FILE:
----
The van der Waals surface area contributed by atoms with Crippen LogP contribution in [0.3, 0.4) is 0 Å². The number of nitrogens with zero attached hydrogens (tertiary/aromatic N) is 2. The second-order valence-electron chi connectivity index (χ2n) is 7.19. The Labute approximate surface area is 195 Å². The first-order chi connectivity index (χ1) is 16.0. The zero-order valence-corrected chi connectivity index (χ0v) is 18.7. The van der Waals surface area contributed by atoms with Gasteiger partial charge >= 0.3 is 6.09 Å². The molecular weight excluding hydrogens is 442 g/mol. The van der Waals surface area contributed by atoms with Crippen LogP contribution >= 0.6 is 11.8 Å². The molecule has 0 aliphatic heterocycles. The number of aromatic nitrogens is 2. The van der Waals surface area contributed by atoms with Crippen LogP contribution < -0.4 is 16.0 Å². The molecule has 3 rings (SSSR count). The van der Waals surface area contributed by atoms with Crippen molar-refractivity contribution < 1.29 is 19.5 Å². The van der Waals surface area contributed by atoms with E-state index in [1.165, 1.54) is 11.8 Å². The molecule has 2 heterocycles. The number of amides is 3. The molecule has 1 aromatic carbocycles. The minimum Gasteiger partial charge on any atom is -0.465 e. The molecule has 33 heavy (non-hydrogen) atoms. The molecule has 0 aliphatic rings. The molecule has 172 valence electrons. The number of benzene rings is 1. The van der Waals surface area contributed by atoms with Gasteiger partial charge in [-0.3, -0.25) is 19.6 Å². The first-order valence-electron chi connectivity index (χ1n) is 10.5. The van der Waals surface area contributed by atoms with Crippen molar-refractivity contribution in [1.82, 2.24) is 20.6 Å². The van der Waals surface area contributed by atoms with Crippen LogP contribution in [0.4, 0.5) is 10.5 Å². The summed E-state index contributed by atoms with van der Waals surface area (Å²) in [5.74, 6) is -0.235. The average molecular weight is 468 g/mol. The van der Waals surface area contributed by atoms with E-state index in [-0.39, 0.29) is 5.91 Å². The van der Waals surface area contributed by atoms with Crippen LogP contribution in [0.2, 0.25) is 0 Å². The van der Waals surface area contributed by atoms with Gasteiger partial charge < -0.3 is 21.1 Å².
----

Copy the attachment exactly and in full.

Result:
The van der Waals surface area contributed by atoms with Crippen LogP contribution in [0.3, 0.4) is 0 Å². The number of nitrogens with zero attached hydrogens (tertiary/aromatic N) is 2. The second-order valence-electron chi connectivity index (χ2n) is 7.19. The Labute approximate surface area is 195 Å². The first-order chi connectivity index (χ1) is 16.0. The zero-order valence-corrected chi connectivity index (χ0v) is 18.7. The van der Waals surface area contributed by atoms with Gasteiger partial charge >= 0.3 is 6.09 Å². The molecular weight excluding hydrogens is 442 g/mol. The van der Waals surface area contributed by atoms with Crippen LogP contribution >= 0.6 is 11.8 Å². The molecule has 0 aliphatic heterocycles. The number of aromatic nitrogens is 2. The van der Waals surface area contributed by atoms with Crippen LogP contribution < -0.4 is 16.0 Å². The molecule has 3 rings (SSSR count). The van der Waals surface area contributed by atoms with Crippen molar-refractivity contribution < 1.29 is 19.5 Å². The van der Waals surface area contributed by atoms with E-state index in [1.165, 1.54) is 11.8 Å². The molecule has 2 heterocycles. The number of amides is 3. The molecule has 1 aromatic carbocycles. The minimum Gasteiger partial charge on any atom is -0.465 e. The molecule has 33 heavy (non-hydrogen) atoms. The molecule has 0 aliphatic rings. The molecule has 172 valence electrons. The number of benzene rings is 1. The van der Waals surface area contributed by atoms with Gasteiger partial charge in [-0.3, -0.25) is 19.6 Å². The first-order valence-electron chi connectivity index (χ1n) is 10.5. The van der Waals surface area contributed by atoms with Crippen molar-refractivity contribution in [1.82, 2.24) is 20.6 Å². The van der Waals surface area contributed by atoms with Crippen LogP contribution in [0.4, 0.5) is 10.5 Å². The summed E-state index contributed by atoms with van der Waals surface area (Å²) in [5.74, 6) is -0.235. The average molecular weight is 468 g/mol. The van der Waals surface area contributed by atoms with E-state index in [-0.39, 0.29) is 5.91 Å². The van der Waals surface area contributed by atoms with Crippen LogP contribution in [0.2, 0.25) is 0 Å². The van der Waals surface area contributed by atoms with Gasteiger partial charge < -0.3 is 21.1 Å².